Angiogenesis in Neoplastic Growth

In accord with Folkman’s (1971) prediction that neoplasms produce factors stimulating angio- genesis by the host, Denekamp and Hobson (1982) demonstrated that endothelium in neoplasms had an extremely high proliferative index, in marked contrast to the reportedly low DNA label- ing of normal tissue endothelium. On the basis of the large number of angiogenesis stimulators listed in Table 18.7, as well as the fact that all neoplasms  produce at least one or more such factors ectopically or as a result of the differentiation program of their tissue of origin, the result of Denekamp  and Hobson  can be readily  explained.  While a number  of normal  tissues— especially heart, skeletal muscle, ovary, and intestine—produce  significant amounts of one or more of the isoforms of VEGF, one or more isoforms of this growth factor are likely produced by virtually every malignant neoplasm (Nicosia, 1998). Furthermore,  there is now ample evi- dence that several cellular oncogenes may modulate angiogenesis via indirect effects on VEGF production by neoplastic cells (Bouck, 1993; Rak et al., 1995; Schlessinger, 2000).

The Angiogenic Switch During Carcinogenesis

Folkman and his colleagues (Folkman et al., 1989) were among the first to report that angio- genic activity as assayed in an in vitro system first appeared in “hyperplastic” islet cells of the pancreas in transgenic mice expressing the SV40 large T antigen in these cells prior to the onset of formation of neoplasms. They extended this observation to other transgenic models and have applied it to the development of human neoplasms, as noted in Figure 18.14. In this figure, the

Figure 18.13 The three known VEGF receptors, VEGFR-1, VEGFR-2, and VEGFR-3, and their inter- action with specific VEGF isoforms. Ligand binding induces receptor signal transduction  leading to vari- ous responses, some of which are listed below the figure. While all ligands are capable of mediating signals for angiogenesis, at least VEGF-C induces lymphangiogenesis. sVEGFR-1, soluble VEGFR-1, encoded by alternatively spliced mRNA; HSPG, heparan sulfate proteoglycan; NP-1, neuropilin-1, a cell surface glyco- protein involved in the central nervous system. (Adapted from Veikkola and Alitalo, 1999, with permission of the authors and publisher.)

early expression during carcinogenesis  of genes whose products are involved in angiogenesis, such as VEGF, occurs at the morphological stage of dysplasia or carcinoma in situ (CIS). Fol- lowing that, angiogenesis  itself occurs with ultimate invasive malignancy. This model is com- pletely in accord with the stages of initiation, promotion, and progression,  as indicated in the figure. The preneoplastic lesion is the hyperplastic ductular proliferation, while progression be- gins with carcinoma in situ, extending to invasive carcinoma. Thus, in this model, one of the critical genetic alterations occurring in the transition from the reversible stage of promotion to the irreversible stage of progression is activation of angiogenesis. As expected, overproduction of VEGF by neoplastic cells contributes to malignant progression in model systems (Aonuma et al., 1999). Recently, another accompanying genetic change in the angiogenic switch is the acti- vation of a metalloproteinase also involved early in the stage of progression (Fang et al., 2000).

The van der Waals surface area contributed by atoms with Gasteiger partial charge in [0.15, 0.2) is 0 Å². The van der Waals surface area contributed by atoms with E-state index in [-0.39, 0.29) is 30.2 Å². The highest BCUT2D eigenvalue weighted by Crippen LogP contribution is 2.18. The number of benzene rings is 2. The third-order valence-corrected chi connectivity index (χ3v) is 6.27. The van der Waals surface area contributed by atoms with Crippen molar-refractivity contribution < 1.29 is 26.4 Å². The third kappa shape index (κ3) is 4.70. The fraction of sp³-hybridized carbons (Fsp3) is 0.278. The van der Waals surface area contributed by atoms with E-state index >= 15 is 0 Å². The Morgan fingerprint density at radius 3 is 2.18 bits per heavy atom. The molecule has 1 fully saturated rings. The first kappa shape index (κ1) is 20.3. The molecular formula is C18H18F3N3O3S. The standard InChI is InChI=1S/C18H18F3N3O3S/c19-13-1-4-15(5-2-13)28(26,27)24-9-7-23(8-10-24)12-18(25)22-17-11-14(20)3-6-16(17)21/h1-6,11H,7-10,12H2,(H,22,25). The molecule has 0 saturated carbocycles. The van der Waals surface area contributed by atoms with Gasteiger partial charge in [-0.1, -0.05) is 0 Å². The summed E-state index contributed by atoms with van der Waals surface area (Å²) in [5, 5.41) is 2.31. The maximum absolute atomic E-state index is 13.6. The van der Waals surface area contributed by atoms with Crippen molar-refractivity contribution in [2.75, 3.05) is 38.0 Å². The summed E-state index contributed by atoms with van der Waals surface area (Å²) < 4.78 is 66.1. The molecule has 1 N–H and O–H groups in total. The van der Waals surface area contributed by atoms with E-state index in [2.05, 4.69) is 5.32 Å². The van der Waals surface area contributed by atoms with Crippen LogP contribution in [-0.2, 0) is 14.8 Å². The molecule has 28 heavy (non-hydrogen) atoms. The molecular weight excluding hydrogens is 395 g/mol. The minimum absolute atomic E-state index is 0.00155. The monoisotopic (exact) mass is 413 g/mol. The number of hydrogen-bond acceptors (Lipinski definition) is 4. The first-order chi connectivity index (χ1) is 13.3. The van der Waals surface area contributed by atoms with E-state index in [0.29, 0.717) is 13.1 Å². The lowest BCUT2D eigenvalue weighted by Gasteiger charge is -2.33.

Thus, it becomes apparent that angiogenesis is not only critical for the growth of malig- nant neoplasms but also may well be an important marker in the critical transition from the stage of promotion to that of progression in epithelial and probably other neoplasms. Mechanisms in- volved in the exact activation of these genes—such as altered methylation, gene amplification, translocation, or direct enhanced transcription—are not apparent as yet.

As discussed in Chapter 20, antiangiogenesis has now developed into a field with potential chemotherapeutic effectiveness in the treatment of solid neoplasms. Although, as with any such therapeutic  modality,  there are difficulties  (Westphal  et al., 2000), there is also considerable promise, since the therapy is not related to the neoplasm directly, with its unstable karyotype, allowing for a variety of mechanisms of drug resistance (Chapter 20), but rather the therapy is directed at a normal tissue with a stable karyotype, namely the endothelium. While studies have

Figure 18.14 The angiogenic  switch in neoplasia: reference to the stages of initiation, promotion,  and progression.  The diagram  is of the carcinogenesis  of ductal  epithelium  of the mammary  gland  going through the various morphological  stages noted. The appearance  of darkened cells at the dysplasia/carci- noma in situ (CIS) phase is the transition from the stage of promotion to that of progression. (Adapted from Hanahan and Folkman, 1996, with permission of the authors and publisher.)

demonstrated  the effectiveness  of antiangiogenesis  factors (Kim et al., 1993; Kerbel, 2000), it will be only after extensive studies in the human that the effectiveness of this form of therapy for the treatment of neoplasia will be realized.